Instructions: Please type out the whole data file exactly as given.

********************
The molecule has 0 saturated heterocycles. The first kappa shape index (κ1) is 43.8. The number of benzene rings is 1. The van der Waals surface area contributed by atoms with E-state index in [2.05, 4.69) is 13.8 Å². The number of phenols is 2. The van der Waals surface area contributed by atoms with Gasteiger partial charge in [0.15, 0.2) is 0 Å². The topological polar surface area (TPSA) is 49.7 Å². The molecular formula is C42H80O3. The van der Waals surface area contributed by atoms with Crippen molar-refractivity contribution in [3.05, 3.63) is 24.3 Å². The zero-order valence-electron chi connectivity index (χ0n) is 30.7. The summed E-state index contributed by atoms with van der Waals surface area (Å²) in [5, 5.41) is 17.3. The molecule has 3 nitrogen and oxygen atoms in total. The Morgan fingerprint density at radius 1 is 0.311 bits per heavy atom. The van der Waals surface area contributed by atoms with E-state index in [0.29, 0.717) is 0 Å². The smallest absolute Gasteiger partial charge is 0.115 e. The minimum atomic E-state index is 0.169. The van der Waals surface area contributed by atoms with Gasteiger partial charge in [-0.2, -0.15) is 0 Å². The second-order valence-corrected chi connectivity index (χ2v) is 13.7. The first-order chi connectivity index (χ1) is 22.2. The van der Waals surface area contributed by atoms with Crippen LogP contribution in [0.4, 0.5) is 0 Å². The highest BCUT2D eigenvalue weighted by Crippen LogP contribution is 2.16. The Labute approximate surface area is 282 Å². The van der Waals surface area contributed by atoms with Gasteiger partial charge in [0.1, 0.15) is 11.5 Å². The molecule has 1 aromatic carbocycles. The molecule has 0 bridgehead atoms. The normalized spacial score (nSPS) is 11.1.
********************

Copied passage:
The molecule has 0 saturated heterocycles. The first kappa shape index (κ1) is 43.8. The number of benzene rings is 1. The van der Waals surface area contributed by atoms with E-state index in [2.05, 4.69) is 13.8 Å². The number of phenols is 2. The van der Waals surface area contributed by atoms with Gasteiger partial charge in [0.15, 0.2) is 0 Å². The topological polar surface area (TPSA) is 49.7 Å². The molecular formula is C42H80O3. The van der Waals surface area contributed by atoms with Crippen molar-refractivity contribution in [3.05, 3.63) is 24.3 Å². The zero-order valence-electron chi connectivity index (χ0n) is 30.7. The summed E-state index contributed by atoms with van der Waals surface area (Å²) in [5, 5.41) is 17.3. The molecule has 3 nitrogen and oxygen atoms in total. The Morgan fingerprint density at radius 1 is 0.311 bits per heavy atom. The van der Waals surface area contributed by atoms with E-state index in [0.29, 0.717) is 0 Å². The smallest absolute Gasteiger partial charge is 0.115 e. The minimum atomic E-state index is 0.169. The van der Waals surface area contributed by atoms with Gasteiger partial charge in [-0.2, -0.15) is 0 Å². The second-order valence-corrected chi connectivity index (χ2v) is 13.7. The first-order chi connectivity index (χ1) is 22.2. The van der Waals surface area contributed by atoms with Crippen LogP contribution in [0.4, 0.5) is 0 Å². The highest BCUT2D eigenvalue weighted by Crippen LogP contribution is 2.16. The Labute approximate surface area is 282 Å². The van der Waals surface area contributed by atoms with Gasteiger partial charge in [0.1, 0.15) is 11.5 Å². The molecule has 1 aromatic carbocycles. The molecule has 0 bridgehead atoms. The normalized spacial score (nSPS) is 11.1.